Is creativity killed by indifferent consumers?

jason-goodman-6awfTPLGaCE-unsplash Credit: Jason Goodman on Unsplash

A few days ago, WARC saw fit to publish this opinion piece from Vince Usher and Adam Ferrier titled, "Why creativity always loses the battle against eight indifferent consumers." Yes, I know it was published on April 1st. The trouble is, while the article is a joke, I worry some people might take it seriously. In fact, judging by the comments to this post, some did. 

Salesmanship or well-backed argument?
I'll skip the precis, you can read the article from this link if you must, but the first of Usher and Ferrier's conclusions is that,

"Many market research companies laud the fact that their benchmarks show no difference between a finished ad and a storyboard concept, but our research suggests that this is much more likely salesmanship than a well-backed argument."

So why is this funny? Given how ad agencies often feel about pre-testing, it is all too easy to take the statement at face value. How about we take a little look at just how ridiculous their research was?

Creativity alone does not guarantee effectiveness
As noted in the article, the "Monty the Penguin" ad for John Lewis was incredibly successful as part of a long-running campaign for a familiar brand in the UK. So, our two brave thinkers took the ad, turned it into a storyboard and tested the storyboard and the finished film in Australia, where the brand has a negligible presence.

Now that must be a joke, right? Because no agency worth their salt would propose using "Monty the Penguin" to advertise John Lewis in Australia, would they? A UK audience knows what John Lewis is, why they might shop there, and many eagerly anticipate the brand's Christmas ad campaign. In the UK the ad needs to do little more than entertain and remind people of the brand's existence (although I seem to remember it also sold a lot of toy penguins).

The fascinating thing about advertising is that its success or failure is inherently bound up with a brand's history and the local culture, and yet, I have noted in the past, agencies often seem to think that the same idea will work irrespective of either brand or country. Witness the rash of copycat ads that pop up around the world following the success of campaigns like "Get a Mac."

Even the best ads can fall flat when the context changes. As a case in point, you might remember the Cadbury's Gorilla ad from 2007. The ad was a huge success in the UK, and subject to a whole bunch of bs about how the ad failed in pre-testing, which was simply not true…in the UK. I may be mistaken, but I am pretty sure someone told me the same ad was tested in South Africa and it bombed.

Given that backdrop, is it any wonder that "Monty the Penguin" lacked relevance to the Australian audience? Usher and Ferrier conclude,

"Without context consumers will reject, or at least view sceptically, the very best of advertising."

A not so indifferent audience

I believe the focus group attendees might have been paid to give their opinion. So, they were not indifferent, were they? They felt they had to do something to earn their money. If one of the questions asked was, "What do you think of this ad?", I suspect they would offer an opinion. And given the lack of context in which the ad was shown, the reaction was mixed at best.

The problem is that people do not think about ads, they respond to them. And part of the challenge for a TV ad is to overcome the natural indifference of the audience. A focus group audience is not indifferent in the same way as people watching a TV or an online ad.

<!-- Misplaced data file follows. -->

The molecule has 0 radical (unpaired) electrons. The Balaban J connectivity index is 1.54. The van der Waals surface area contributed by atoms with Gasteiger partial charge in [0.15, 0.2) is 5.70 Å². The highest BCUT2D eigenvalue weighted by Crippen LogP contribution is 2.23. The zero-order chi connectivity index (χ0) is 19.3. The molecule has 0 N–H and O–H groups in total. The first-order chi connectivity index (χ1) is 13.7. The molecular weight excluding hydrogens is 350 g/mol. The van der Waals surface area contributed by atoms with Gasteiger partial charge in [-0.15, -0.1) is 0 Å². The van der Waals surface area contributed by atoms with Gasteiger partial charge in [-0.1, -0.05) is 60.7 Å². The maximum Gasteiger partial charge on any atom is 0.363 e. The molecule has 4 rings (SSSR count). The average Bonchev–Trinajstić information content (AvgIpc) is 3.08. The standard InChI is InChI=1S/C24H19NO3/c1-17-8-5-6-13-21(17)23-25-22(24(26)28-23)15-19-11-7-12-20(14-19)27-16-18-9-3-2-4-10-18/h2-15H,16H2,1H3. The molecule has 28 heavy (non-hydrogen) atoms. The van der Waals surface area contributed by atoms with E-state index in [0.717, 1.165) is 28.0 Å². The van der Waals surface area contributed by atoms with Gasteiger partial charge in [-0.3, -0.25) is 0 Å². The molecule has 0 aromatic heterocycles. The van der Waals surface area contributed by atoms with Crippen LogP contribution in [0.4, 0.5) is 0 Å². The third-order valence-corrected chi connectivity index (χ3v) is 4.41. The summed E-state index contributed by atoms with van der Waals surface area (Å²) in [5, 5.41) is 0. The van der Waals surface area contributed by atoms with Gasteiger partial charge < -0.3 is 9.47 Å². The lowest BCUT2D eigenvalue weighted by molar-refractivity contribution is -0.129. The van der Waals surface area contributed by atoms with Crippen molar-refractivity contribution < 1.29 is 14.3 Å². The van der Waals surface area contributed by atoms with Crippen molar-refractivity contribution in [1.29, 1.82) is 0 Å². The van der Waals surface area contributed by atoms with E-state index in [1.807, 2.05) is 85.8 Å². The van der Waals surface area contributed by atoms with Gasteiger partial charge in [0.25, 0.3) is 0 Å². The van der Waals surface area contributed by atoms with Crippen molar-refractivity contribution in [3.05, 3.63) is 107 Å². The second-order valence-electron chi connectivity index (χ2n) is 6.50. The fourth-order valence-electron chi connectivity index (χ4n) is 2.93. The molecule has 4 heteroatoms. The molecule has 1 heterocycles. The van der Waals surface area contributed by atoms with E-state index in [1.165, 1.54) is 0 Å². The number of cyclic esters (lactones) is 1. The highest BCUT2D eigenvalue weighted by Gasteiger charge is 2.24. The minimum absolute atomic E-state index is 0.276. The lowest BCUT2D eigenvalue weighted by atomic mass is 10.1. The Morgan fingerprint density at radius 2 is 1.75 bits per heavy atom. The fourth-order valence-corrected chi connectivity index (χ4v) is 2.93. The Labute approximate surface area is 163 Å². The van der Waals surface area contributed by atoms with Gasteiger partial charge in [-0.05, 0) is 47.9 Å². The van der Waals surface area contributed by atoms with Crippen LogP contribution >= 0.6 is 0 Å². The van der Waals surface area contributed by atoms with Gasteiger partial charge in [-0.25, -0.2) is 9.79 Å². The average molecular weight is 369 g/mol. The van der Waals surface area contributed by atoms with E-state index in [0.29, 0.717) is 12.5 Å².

A skilled moderator, one that knows the biases of the focus group environment and understands how ads work in real life, could probably figure out that the content was likely to be engaging. However, the moderator probably would end up questioning whether the ad was likely to be effective, because as one respondent pointed out, it would be helpful if the ad highlighted which brand was being advertised, never mind how it might be relevant to them.

To predict behavior, test appropriately
Honestly, I am not a big fan of qualitative ad testing, particularly when focus groups are used. If you want to test a storyboard, then do so one-on-one with the moderator explaining what is being shown and said. That at least will overcome "group think" and boring voiceovers. Use the findings to guide the subsequent development process, do not use them to try to predict effectiveness.

In the WARC article, Usher and Ferrier question the ability of pre-testing to predict positive in-market behaviors (disingenuously questioning the value of quantitative pre-testing alongside focus groups). If there is one thing I can agree on, no way, no how should you test an ad's potential motivational power based on two focus groups and a storyboard.

If you want to test an ad's likely impact on behavior, then do so quantitatively. Use a market research company that has done its homework and has uses questions that anticipate in-market behavior. And do not test a storyboard. Test an animatic, rip-o-matic or steal-o-matic, that gives people half a chance to figure out what the finished film might look like. I can vouch for the fact that provided the agency has done their job in representing their vision correctly, the results will give a good idea of how the ad is likely to perform in-market.

So, you think that is funny?

I have never understood the industry fixation with April Fool's jokes, and, sadly, I do not find the article funny. I guess I am jaded from fending off too many people arguing a similar case against pre-testing based on even less evidence. But what do you think? Care to offer an opinion? 

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August 13, 2022

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